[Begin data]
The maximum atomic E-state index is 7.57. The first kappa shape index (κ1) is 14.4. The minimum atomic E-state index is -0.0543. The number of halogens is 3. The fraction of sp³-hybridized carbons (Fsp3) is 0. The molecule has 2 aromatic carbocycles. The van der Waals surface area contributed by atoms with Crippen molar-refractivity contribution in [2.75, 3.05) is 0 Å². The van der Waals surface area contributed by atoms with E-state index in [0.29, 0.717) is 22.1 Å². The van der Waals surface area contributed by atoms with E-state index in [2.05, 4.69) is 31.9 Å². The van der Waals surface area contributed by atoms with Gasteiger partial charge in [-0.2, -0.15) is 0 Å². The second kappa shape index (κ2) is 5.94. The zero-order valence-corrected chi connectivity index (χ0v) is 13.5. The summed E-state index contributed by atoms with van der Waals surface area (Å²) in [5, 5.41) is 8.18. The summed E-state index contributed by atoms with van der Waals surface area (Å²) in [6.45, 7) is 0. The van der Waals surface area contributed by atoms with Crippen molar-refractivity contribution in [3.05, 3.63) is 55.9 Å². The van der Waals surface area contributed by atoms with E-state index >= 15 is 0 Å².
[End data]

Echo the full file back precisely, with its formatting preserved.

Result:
The maximum atomic E-state index is 7.57. The first kappa shape index (κ1) is 14.4. The minimum atomic E-state index is -0.0543. The number of halogens is 3. The fraction of sp³-hybridized carbons (Fsp3) is 0. The molecule has 2 aromatic carbocycles. The van der Waals surface area contributed by atoms with Crippen molar-refractivity contribution in [2.75, 3.05) is 0 Å². The van der Waals surface area contributed by atoms with E-state index in [0.29, 0.717) is 22.1 Å². The van der Waals surface area contributed by atoms with E-state index in [2.05, 4.69) is 31.9 Å². The van der Waals surface area contributed by atoms with Gasteiger partial charge in [-0.2, -0.15) is 0 Å². The second kappa shape index (κ2) is 5.94. The zero-order valence-corrected chi connectivity index (χ0v) is 13.5. The summed E-state index contributed by atoms with van der Waals surface area (Å²) in [5, 5.41) is 8.18. The summed E-state index contributed by atoms with van der Waals surface area (Å²) in [6.45, 7) is 0. The van der Waals surface area contributed by atoms with Crippen molar-refractivity contribution in [3.05, 3.63) is 55.9 Å². The van der Waals surface area contributed by atoms with E-state index >= 15 is 0 Å².